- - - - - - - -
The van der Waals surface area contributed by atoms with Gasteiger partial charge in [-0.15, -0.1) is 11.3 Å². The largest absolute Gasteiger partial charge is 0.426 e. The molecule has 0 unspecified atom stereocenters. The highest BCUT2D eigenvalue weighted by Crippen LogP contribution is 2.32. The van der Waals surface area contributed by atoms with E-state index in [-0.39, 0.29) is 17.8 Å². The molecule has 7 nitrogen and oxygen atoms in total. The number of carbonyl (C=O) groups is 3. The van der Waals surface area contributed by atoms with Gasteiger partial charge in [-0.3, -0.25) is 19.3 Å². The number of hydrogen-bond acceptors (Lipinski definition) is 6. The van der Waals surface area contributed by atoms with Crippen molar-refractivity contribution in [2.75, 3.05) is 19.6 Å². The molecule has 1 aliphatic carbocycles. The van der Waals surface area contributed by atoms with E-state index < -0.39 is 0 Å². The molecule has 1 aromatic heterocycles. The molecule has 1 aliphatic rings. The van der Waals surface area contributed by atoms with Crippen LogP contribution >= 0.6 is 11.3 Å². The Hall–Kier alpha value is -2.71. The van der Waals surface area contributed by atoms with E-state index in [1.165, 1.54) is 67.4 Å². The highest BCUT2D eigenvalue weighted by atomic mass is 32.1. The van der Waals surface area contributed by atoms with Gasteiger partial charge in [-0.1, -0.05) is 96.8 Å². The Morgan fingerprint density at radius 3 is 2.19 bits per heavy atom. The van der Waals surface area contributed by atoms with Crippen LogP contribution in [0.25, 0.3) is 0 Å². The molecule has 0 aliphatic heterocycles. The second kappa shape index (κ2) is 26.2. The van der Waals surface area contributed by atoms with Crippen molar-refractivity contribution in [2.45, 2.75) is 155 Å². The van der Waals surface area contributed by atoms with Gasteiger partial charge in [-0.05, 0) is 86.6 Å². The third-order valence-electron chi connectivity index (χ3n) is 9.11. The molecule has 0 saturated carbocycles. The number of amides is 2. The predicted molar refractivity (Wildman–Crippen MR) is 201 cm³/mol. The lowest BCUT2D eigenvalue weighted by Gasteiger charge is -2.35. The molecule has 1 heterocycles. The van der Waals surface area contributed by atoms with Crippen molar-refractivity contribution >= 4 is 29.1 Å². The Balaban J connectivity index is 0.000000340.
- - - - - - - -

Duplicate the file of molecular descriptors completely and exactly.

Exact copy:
The van der Waals surface area contributed by atoms with Gasteiger partial charge in [-0.15, -0.1) is 11.3 Å². The largest absolute Gasteiger partial charge is 0.426 e. The molecule has 0 unspecified atom stereocenters. The highest BCUT2D eigenvalue weighted by Crippen LogP contribution is 2.32. The van der Waals surface area contributed by atoms with E-state index in [-0.39, 0.29) is 17.8 Å². The molecule has 7 nitrogen and oxygen atoms in total. The number of carbonyl (C=O) groups is 3. The van der Waals surface area contributed by atoms with Gasteiger partial charge in [-0.3, -0.25) is 19.3 Å². The number of hydrogen-bond acceptors (Lipinski definition) is 6. The van der Waals surface area contributed by atoms with Crippen molar-refractivity contribution in [2.75, 3.05) is 19.6 Å². The molecule has 1 aliphatic carbocycles. The van der Waals surface area contributed by atoms with E-state index < -0.39 is 0 Å². The molecule has 1 aromatic heterocycles. The molecule has 1 aliphatic rings. The van der Waals surface area contributed by atoms with Crippen LogP contribution >= 0.6 is 11.3 Å². The Hall–Kier alpha value is -2.71. The van der Waals surface area contributed by atoms with E-state index in [1.165, 1.54) is 67.4 Å². The highest BCUT2D eigenvalue weighted by atomic mass is 32.1. The van der Waals surface area contributed by atoms with Gasteiger partial charge in [-0.1, -0.05) is 96.8 Å². The Morgan fingerprint density at radius 3 is 2.19 bits per heavy atom. The van der Waals surface area contributed by atoms with Crippen LogP contribution in [0.25, 0.3) is 0 Å². The molecule has 0 aliphatic heterocycles. The second kappa shape index (κ2) is 26.2. The van der Waals surface area contributed by atoms with Crippen molar-refractivity contribution in [2.45, 2.75) is 155 Å². The van der Waals surface area contributed by atoms with Gasteiger partial charge in [-0.05, 0) is 86.6 Å². The third-order valence-electron chi connectivity index (χ3n) is 9.11. The molecule has 0 saturated carbocycles. The number of amides is 2. The predicted molar refractivity (Wildman–Crippen MR) is 201 cm³/mol. The lowest BCUT2D eigenvalue weighted by Gasteiger charge is -2.35. The molecule has 1 heterocycles. The van der Waals surface area contributed by atoms with Crippen molar-refractivity contribution >= 4 is 29.1 Å². The Balaban J connectivity index is 0.000000340.